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GThe Low Back, Abdomeb, & PelvisENERAL INFORMATION, SIGNS & SYMPTOMS, OSTEOPATHIC AND SELF MANAGEMENT OF
  Jaw Pain & TMJ Syndrome

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Jaw pain is a painful symptom of what is commonly known as TMJ (Tempero-Mandibular Joint) Syndrome.

Causes
TMJ Syndrome is currently theorised to be a syndrome as the direct cause is still not fully understood. There are three theorised causes:
  1. Muscle Spasm (e.g. as a result of night time jaw clenching, teeth grinding, and psychological stress*, and sleeping disorders**)
  2. Degenerative Joint Disease (arthritis within the joint)
  3. Changes in the jaw joint: there is a small disc within the joint that can change position (e.g. from trauma)
* Depressive mood and perceived stress was found associated with pain sensitivity and was predictive of 2 to 3-fold increases in risk of first-onset temporomandibular disorder [1]
** Sleep problems may mediate the association between enhanced pain perceptions in chronic pain patients and attenuated conditioned pain modulation (one of the mechanisms of central nervous system pain amplification) as it was showed for temporomandibular joint disorder [2]


Symptoms

  • Increasing pain over the course of the day (especially in the jaw muscles)
  • Pain may also felt in the rest of the head, ears, neck and shoulders.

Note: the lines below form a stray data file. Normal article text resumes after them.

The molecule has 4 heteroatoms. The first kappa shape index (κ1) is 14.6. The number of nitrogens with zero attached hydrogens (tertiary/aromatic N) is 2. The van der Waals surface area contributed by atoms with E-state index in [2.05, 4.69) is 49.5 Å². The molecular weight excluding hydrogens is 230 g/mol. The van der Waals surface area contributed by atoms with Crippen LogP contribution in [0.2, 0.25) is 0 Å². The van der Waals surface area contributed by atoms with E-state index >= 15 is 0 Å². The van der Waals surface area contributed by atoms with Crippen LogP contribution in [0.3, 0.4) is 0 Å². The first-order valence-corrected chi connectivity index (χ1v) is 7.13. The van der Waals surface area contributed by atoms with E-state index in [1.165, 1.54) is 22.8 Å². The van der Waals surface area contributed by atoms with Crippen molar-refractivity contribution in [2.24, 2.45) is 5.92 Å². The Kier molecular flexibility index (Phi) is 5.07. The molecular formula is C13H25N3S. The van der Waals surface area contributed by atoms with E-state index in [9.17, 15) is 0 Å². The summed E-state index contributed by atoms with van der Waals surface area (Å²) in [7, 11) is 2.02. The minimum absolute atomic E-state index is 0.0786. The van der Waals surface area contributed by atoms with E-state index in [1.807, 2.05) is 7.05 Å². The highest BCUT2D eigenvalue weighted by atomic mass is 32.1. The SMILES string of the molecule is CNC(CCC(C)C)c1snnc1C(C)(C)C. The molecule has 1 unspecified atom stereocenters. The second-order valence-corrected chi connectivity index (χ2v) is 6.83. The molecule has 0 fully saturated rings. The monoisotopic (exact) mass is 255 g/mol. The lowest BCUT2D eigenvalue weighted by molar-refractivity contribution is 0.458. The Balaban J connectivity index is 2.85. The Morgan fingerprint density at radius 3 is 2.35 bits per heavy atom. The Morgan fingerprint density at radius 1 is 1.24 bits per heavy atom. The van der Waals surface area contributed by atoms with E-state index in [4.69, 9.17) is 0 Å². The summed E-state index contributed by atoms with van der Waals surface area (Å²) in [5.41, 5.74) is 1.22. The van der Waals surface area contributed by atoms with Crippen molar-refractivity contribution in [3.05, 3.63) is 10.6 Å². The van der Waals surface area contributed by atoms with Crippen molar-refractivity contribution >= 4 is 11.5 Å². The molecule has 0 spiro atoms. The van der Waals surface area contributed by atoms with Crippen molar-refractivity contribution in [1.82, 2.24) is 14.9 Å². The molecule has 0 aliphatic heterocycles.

• Jaw locking or clicking (may also hear ear clicking)
  • Reduced ability to open, close mouth, &/or eat
  • Ringing in ears (tinnitus)

How is it diagnosed

Your osteopath will be able to diagnose TMJ syndrome by taking a full past medical history and physical examination. You may need to be referred for an X-Ray, other imaging or blood testing if further investigation into the cause is required.


Osteopathic Treatment
An Osteopath will aim to provide symptomatic relief of pain in the related structures of the jaw, head, neck, back & shoulders. This may allow for reflex relaxation of the jaw to settle symptoms of jaw pain and may also assist with a better nights sleep. Osteopaths are also trained to treat muscles within the mouth (with gloves) to access muscles directly related to the jaw that may be in spasm.

Your osteopath will also be able to refer you to a specialist should there be further assistance required (for example GP for temporary pain relief or muscle relaxants or a dental/TMJ specialist). A referral to a psychologist may also assist in some cases (e.g. for management of stress or anxiety).


Self management/Other Management tools:
  • Heat may help relax muscles in spasm. Place a heat pack under your neck for 10-30minutes and relax. Perform this 2-3 times per day.
  • Self massage and stretching for the jaw, and related structures (head, neck & back). Click Here for stretches for the head and jaw.
  • Neck Stretches also assist in relaxing the jaw: Click here for neck stretches.
  • Night Guard/Mouth-guard/splint: may assist in reducing teeth grinding and muscle spasm. It is commonly used over a short period. An osteopath may refer you to a dentist for further evaluation and prescription.
  • Cardiovascular exercise and/or Meditation: e.g. for stress reduction
  • Strengthening exercises for mal-alignment. Click here for strengthening exercises.

References
  • (1) G. D. Slade, L. Diatchenko, K. Bhalang et al., “Influence of psychological factors on risk of temporomandibular disorders,” Journal of Dental Research, vol. 86, no. 11, pp. 1120–1125, 2007.
  • (2) M. T. Smith, E. M. Wickwire, E. G. Grace et al., “Sleep disorders and their association with laboratory pain sensitivity in temporomandibular joint disorder,” Sleep, vol. 32, no. 6, pp. 779–790, 2009.